Protein that constitute the eye’s light-focusing lens start to clump with years, gradually making vision clouded, blurry and sensitive to glare. The Symfony lens is just one of the recent advancements.
Post-op adjustment: During cataract surgery, your ophthalmologist has to calculate the correction your replacement lens needs, but shifts that occur with healing can throw the correction off, resulting in less than optimal results, says ophthalmologist Nick Mamalis, codirector of the Intermountain Ocular Research Center at the University of Utah. The RxSight Light Adjustable Lens allows doctors alter its power 2 to four weeks after surgery, when the eye has healed and refraction has stabilized.
A correction for old replacement lenses: If you’ve already had cataract operation, you may one day be able to upgrade your existing lens. A system in the pipeline by Perfect Lens uses a laser to change the correction on a standard lens already in your eye. If your eyes change over time, you could keep adjusting precisely the same lens without resorting to another surgery.
Bad night vision along with sensitivity to glare may indicate the beginning of cataracts.
Fluid circulating in the eye maintains healthy pressure levels because the surplus drains through a meshwork of outflow canals. If this meshwork falters and fluid builds up, pressure level in the eye can harm the optic nerve and lead to eyesight loss. Not every patient responds to existing medications, however, and traditional glaucoma surgeries are major procedures with rare but potentially serious side effects.
Advancement meds: Vyzulta, approved by the Food And Drug Administration in November 2017, is a property of an existing class of medication called prostaglandin analogs and operates by releasing nitric oxide, providing a dual action to lower pressure in the eye. Rhopressa, recently approved, belongs to a new class of medicines called Rho kinase inhibitors; they target cells in the eye’s drainage meshwork to restore outflow.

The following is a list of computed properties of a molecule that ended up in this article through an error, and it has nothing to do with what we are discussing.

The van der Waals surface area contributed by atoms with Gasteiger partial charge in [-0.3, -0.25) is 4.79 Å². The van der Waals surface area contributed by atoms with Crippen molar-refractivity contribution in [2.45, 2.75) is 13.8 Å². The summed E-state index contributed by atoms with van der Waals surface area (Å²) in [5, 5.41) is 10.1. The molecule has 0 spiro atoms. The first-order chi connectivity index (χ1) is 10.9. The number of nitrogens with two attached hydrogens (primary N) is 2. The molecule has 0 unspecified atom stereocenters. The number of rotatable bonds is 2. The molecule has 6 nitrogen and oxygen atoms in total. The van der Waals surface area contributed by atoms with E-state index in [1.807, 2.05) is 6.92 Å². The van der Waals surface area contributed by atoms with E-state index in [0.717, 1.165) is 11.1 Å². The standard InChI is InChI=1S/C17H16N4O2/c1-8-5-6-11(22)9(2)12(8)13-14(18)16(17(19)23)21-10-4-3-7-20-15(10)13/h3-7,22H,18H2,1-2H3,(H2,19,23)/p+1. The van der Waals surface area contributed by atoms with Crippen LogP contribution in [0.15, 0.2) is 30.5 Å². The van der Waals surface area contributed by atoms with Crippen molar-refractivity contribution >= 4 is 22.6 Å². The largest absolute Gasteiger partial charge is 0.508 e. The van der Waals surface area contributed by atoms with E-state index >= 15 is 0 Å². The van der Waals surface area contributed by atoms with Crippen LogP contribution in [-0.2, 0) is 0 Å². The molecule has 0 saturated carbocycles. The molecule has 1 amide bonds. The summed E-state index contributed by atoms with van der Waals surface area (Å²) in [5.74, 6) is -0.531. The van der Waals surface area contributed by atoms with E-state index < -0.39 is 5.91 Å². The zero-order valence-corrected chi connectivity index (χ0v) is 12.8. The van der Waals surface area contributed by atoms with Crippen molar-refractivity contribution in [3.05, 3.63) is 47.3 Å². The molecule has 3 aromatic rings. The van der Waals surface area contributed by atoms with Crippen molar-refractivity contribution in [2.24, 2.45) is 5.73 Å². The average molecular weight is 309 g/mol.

Microinvasive glaucoma surgery (MIGS) is a relatively new development that, although it is not always as good as traditional glaucoma surgery, causes less trauma and has fewer side effects. The FDA-approved iStent, a small tube that restores the traditional outflow of fluid through the eye’s drainage meshwork, is inserted using an incision so small that doctors view it through a microscope. (An even smaller variant, the iStent inject, has recently received Federal Drug Administration approval.) The similar CyPass Micro-Stent opens up a fluid pathway through a different passage. Both are installed at the moment of cataract surgery, so the extra procedure risk is even smaller. Loss of peripheral vision is a key sign of glaucoma.
Age-related macular degeneration (AMD) has a genetic component, but weight gain, smoking and never wearing sunglasses tend to be among the lifestyle elements that increase your possibility for the disease. It takes place when the macula — the middle portion of the light-sensing retina at the back of the eye — becomes damaged, causing distortion and vision loss in the middle of your field of view. In the “wet” type of the disease, leaking blood vessels and scar tissue can severely speed vision loss. Taking AREDS2 supplements (a combo of vitamins C and E, zinc, copper, lutein and zeaxanthin) may slow the disease’s advancement. For wet AMD, scheduled injections of drugs into the eye can suppress a protein named vascular endothelial growth factor (VEGF), which promotes the growth of abnormal blood vessels. Additionally, there are surgical solutions available. But these treatments can just slow, not end, the advancement of AMD, which can end up in severe loss of vision.
Gene therapy: We’re approaching the time when genetic causes of conditions such as AMD can be prevented or cured with gene editing. “A deactivated virus loaded with a corrected gene would penetrate cells and put new code into your DNA like a cut-and-paste on your computer,” Haller explains. Around December 2017, the FDA approved this method for a disease that leads to loss of vision in children — the first gene treatment for any inherited disease. Specialists foresee major progress in the following ten years, possibly even programming the body to create its own anti-VEGF medication.
Next-gen stem cells: You’ve heard of embryonic stem cells — and the controversies about using them. Now there’s a different classification of cells that can be derived from your own body and used to develop a wide array of brand new cells and tissues, such as particular retinal cells that go bad in macular degeneration. A commercially obtainable treatment might arrive within ten years.
An eye telescope: This may be the very first and exclusively FDA-approved operative device for individuals that have end-stage macular degeneration. One eye’s lens gets replaced with the compact Implantable Miniature Telescope, which magnifies the field of view and boosts central vision. The device is presently limited to people who haven’t undergone cataract surgery, but a brand new study is examining whether swapping the telescope for a previously installed intraocular lens might safely help patients.